Module 3. Food dehydration

Lesson 26


26.1 Introduction

The removal of moisture from a food product is one of the oldest preservation methods. By reduction of water content of food product to a very low levels the opportunity for microbial deterioration is eliminated and rates of other deterioration reactions are reduced significantly. In addition to preservation, dehydration reduces product weight and volume by significant amounts and improves efficiency of product transportation and storage. Often, the dehydration of a food product results in a product that is more convenient for consumer use.

26.2 Mechanism of Drying

Dehydration or drying of foods is a complex phenomenon involving momentum, heat and mass transfer, physical properties of the food, air and water vapour mixtures, and macro and microstructure of food product. There are many possible drying mechanisms, but those that control the drying of a particle product depend on its structure and the drying parameters – drying conditions, moisture content, dimensions, surface transfer rates and equilibrium moisture content. These mechanisms fall in to three classes: (i) evaporation from a free surface (ii) flow as a liquid in capillaries, and (iii) diffusion as a liquid or a vapour. The first mechanism follows the laws for heat and mass transfer for a moist product. The second mechanism becomes difficult to distinguish from diffusion when one sets the surface tension potential to be proportional to the logarithm of the moisture potential (or water activity). The third set of mechanism follows Fick’s second law of diffusion, which is analogous to Fourier’s law of heat transfer when the appropriate driving force is used.

All solid materials have a certain equilibrium moisture content when in contact with air at a particular temperature and humidity. The material will tend to lose or gain moisture over a period of time to attain this equilibrium value. Fig. 26.1 shows various moisture content regions of a food material such as bound, unbound and free.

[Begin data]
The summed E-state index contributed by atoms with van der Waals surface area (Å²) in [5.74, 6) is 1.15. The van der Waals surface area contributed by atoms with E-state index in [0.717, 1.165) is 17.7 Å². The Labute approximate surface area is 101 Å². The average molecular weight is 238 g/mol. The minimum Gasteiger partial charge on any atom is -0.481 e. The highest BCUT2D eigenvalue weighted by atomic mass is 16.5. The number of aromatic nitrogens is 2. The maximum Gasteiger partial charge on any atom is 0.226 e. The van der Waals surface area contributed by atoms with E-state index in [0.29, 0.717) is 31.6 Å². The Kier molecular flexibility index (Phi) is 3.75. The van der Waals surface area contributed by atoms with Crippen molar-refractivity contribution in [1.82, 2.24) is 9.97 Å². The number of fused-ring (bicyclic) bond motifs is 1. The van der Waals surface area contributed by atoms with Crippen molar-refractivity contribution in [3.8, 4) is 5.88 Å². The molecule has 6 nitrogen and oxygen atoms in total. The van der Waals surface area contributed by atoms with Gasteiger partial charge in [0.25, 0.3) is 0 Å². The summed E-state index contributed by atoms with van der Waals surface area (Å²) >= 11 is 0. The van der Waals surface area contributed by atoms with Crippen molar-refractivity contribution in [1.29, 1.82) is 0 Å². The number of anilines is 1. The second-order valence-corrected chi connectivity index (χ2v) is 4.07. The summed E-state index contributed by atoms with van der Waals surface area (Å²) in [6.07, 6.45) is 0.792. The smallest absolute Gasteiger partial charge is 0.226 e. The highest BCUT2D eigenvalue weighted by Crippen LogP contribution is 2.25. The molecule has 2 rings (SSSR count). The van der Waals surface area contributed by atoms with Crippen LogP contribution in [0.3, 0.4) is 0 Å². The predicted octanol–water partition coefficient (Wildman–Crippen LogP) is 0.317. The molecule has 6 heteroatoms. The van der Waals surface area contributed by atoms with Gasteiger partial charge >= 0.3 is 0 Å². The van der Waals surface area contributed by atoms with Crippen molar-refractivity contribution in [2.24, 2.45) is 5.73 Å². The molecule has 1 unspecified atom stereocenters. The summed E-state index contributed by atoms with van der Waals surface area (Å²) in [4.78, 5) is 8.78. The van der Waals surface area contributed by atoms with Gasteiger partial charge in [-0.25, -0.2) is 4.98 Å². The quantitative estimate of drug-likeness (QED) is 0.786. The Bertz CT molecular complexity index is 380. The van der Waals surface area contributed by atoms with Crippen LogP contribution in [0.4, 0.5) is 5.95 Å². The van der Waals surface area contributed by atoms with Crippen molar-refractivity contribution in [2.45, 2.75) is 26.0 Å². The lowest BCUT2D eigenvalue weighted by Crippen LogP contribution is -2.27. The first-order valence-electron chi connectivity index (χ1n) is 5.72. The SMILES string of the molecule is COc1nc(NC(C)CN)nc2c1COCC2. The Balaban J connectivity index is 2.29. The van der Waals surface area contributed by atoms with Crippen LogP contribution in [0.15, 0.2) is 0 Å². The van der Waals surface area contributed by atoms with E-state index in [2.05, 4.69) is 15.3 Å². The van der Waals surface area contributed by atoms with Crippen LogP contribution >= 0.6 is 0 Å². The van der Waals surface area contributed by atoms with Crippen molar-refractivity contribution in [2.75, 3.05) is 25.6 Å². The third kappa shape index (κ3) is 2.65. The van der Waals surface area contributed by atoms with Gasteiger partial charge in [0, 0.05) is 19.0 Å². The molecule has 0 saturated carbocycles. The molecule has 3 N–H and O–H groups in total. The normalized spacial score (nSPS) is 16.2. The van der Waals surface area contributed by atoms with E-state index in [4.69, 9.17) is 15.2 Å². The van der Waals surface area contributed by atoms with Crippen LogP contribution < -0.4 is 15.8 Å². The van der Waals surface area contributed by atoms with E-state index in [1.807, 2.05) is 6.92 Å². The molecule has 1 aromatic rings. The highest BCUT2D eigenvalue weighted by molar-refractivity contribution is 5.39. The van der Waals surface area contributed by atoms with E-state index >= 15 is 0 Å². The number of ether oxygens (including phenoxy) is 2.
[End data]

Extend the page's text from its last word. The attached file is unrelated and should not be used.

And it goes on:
In conventional drying the heating medium, generally air, comes into direct contact with the solid. Various oven, rotary, fluidized bed, spray and flash dryers are typical examples. In conduction drying, the heating medium is separated from the solid by a hot conducting surface. Examples are drum, cone, and trough dryers. In radiation dryers, the heat is transmitted as radiant energy. Some dryers also use microwave energy to dry food materials at atmospheric pressure or at vacuum.

When hot air is blown over a wet food, heat is transferred to the surface, and latent heat of vaporization causes water to evaporate. Water vapour diffuses through boundary film of air and is carried away by moving air as shown in the figure. This crates a region of lower water vapour pressure at the surface of the food and a water vapour pressure gradient is established from the moist interior of the food to the dry air. This gradient provides the ‘Driving force’ for water removal from the food. Water moves to the surface by following mechanisms.

  1. Liquid movement by capillary forces.
  2. Diffusion of liquids causes by difference in concentration of solutes in different regions of the food.